Emerging Pathways in Interdisciplinary Information Physics: Unveiling Hidden Dynamics and Predictability in Non-Ergodic Coevolutionary Complexity
Rui Pita Perdigão (CCIAM-cE3c)
Our planet is a complex coevolutionary system involving a coherent diversity of processes and interactions across multiple spatio-temporal scales and domains. Albeit its dynamical complexity, core fundamental principles regulate individual and cooperative processes and interactions, ultimately relating to the overall system dynamics.
Notwithstanding the sophistication of many recent techniques in mathematical physics and applied disciplines, predictability of complex systems is a challenge on its own even under well-defined structural stochastic-dynamic conditions where the laws of motion and system symmetries are known. However, the edifice of complexity can be severely disrupted by unprecedented non-recurring internal and external factors, such as in a changing climate. This leads to structural kinematic-geometric reset and memory loss, precluding the ability of traditional tools to provide reliable information about the system evolution.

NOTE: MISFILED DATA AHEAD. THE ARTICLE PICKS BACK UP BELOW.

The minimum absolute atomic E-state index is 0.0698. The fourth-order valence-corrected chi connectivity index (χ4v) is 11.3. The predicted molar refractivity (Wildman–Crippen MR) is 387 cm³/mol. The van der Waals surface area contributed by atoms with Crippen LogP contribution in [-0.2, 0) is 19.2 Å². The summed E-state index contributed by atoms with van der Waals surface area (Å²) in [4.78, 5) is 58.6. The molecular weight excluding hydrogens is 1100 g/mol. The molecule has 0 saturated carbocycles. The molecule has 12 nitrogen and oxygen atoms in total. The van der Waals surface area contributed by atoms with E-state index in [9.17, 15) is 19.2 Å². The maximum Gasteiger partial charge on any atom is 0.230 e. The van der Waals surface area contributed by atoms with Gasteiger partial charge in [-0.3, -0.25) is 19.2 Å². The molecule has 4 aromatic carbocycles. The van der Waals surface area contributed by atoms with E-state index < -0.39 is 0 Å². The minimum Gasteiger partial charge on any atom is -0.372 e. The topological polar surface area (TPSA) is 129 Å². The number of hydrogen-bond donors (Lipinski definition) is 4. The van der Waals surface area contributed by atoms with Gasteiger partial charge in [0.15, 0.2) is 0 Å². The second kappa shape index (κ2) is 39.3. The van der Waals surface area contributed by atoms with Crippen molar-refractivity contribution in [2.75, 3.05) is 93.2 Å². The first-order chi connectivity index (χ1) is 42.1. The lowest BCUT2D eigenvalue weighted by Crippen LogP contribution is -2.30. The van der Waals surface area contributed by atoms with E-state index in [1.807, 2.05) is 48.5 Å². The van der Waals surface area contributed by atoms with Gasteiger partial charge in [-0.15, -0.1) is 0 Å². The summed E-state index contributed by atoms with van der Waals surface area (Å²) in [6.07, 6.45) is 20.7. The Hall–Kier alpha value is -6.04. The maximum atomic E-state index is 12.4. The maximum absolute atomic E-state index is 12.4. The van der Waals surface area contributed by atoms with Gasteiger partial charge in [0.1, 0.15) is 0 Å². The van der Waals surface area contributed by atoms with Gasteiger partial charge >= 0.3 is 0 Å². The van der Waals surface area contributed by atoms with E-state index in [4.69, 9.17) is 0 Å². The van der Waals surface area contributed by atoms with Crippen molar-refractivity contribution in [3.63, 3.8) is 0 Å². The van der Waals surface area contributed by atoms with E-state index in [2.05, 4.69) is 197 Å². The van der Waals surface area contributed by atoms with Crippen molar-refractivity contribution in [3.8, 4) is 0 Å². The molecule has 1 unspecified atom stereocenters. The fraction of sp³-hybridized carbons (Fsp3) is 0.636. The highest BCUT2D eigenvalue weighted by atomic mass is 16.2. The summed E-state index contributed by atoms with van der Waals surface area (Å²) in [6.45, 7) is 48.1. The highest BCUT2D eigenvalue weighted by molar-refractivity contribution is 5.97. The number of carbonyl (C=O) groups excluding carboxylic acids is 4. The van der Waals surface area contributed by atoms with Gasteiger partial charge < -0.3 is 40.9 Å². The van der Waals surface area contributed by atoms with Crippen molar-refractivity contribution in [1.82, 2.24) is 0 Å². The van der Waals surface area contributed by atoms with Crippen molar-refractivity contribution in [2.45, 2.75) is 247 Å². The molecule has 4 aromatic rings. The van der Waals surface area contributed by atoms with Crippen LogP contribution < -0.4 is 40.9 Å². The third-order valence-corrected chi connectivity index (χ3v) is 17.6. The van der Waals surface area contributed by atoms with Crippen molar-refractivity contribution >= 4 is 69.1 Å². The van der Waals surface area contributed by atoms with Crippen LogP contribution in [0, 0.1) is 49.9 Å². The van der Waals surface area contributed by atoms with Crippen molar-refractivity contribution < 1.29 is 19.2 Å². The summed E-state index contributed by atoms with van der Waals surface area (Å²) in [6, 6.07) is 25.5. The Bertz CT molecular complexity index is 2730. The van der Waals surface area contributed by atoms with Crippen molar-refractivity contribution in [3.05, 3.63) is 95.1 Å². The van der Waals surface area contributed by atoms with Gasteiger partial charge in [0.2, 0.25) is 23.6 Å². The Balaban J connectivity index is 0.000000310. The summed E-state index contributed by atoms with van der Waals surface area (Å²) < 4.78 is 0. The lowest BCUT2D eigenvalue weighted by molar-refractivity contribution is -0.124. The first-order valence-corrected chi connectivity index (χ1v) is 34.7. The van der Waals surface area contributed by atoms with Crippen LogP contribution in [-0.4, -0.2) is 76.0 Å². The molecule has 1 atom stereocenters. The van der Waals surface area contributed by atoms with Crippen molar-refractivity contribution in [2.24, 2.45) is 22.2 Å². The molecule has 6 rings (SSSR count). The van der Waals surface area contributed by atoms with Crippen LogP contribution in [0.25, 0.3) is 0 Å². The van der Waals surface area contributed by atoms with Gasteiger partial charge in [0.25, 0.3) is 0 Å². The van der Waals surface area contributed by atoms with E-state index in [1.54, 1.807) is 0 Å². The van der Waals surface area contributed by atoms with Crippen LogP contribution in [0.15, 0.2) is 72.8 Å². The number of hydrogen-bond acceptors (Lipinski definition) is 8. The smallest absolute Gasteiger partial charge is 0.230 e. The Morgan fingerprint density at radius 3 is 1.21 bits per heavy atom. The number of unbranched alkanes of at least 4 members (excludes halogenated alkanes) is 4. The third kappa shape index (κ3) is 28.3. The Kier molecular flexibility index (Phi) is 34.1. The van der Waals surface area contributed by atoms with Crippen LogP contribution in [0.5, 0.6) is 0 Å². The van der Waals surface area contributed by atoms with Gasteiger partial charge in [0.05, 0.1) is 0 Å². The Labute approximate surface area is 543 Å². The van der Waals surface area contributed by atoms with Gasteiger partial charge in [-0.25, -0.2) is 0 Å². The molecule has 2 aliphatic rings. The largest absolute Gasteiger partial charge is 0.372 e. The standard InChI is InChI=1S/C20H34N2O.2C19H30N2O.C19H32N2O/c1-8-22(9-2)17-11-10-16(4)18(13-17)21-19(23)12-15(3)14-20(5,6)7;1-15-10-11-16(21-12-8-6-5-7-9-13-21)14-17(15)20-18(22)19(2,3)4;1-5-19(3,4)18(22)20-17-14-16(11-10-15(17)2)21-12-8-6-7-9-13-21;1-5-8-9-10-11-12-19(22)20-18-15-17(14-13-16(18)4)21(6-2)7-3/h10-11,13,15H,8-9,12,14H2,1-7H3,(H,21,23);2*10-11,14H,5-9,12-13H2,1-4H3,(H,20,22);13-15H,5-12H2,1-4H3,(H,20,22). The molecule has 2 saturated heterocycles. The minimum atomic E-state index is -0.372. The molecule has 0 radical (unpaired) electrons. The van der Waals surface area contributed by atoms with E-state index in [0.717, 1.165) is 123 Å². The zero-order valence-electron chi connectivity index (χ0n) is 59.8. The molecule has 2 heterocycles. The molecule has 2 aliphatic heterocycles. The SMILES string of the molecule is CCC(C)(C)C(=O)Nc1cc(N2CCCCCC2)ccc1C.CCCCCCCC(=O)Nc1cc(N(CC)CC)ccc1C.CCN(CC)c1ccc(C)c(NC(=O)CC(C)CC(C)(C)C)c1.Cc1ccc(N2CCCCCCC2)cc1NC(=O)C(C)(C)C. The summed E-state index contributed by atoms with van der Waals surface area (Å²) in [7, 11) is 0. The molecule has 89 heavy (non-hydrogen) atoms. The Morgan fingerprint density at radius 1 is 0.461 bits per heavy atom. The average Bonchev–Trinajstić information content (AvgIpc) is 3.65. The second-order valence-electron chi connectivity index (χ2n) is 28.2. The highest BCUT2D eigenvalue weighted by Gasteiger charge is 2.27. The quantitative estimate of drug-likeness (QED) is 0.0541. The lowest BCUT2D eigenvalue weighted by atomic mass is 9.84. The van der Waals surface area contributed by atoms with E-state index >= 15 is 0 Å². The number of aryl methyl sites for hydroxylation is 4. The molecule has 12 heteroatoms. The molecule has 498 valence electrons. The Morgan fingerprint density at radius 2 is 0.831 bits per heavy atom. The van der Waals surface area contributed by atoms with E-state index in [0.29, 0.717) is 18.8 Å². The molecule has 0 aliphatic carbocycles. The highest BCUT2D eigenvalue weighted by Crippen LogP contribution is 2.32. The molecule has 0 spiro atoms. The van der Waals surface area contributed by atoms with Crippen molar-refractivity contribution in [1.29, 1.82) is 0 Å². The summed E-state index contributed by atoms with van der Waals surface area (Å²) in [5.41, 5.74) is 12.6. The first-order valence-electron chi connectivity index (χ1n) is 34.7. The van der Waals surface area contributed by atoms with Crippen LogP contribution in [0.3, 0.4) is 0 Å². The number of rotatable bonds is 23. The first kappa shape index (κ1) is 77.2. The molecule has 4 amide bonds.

This contribution overcomes these challenges by addressing novel non-ergodic information physics approaches to complex system dynamics, with the core aim to discern the complexity of our world under the coevolutionary interplay between natural (e.g. geophysical, ecological) and socio-economic factors, with methodologically oriented approaches cutting across disciplinary divides to address the overall system dynamics without loss of local resolubility.
With this in mind, a new interdisciplinary framework is further introduced for unveiling the dynamics and elusive predictability of structurally disrupted complex systems, enabling model design and decision support in anticipation of events that until now were deemed unpredictable (black swans). Examples are provided eliciting predictability of emerging regimes, transitions and extremes such as linking local non-recurring hydro-meteorologic extremes with landscape-climate coevolution and multiscale climate transitions in earth system dynamics, unveiling hidden information beyond statistical memory loss to pave new avenues for dynamic predictability, model design and operational service to high-impact decision makers.
Thursday, January 16, 2020
FCUL (Building C2), 12h00-13h00, room 2.2.14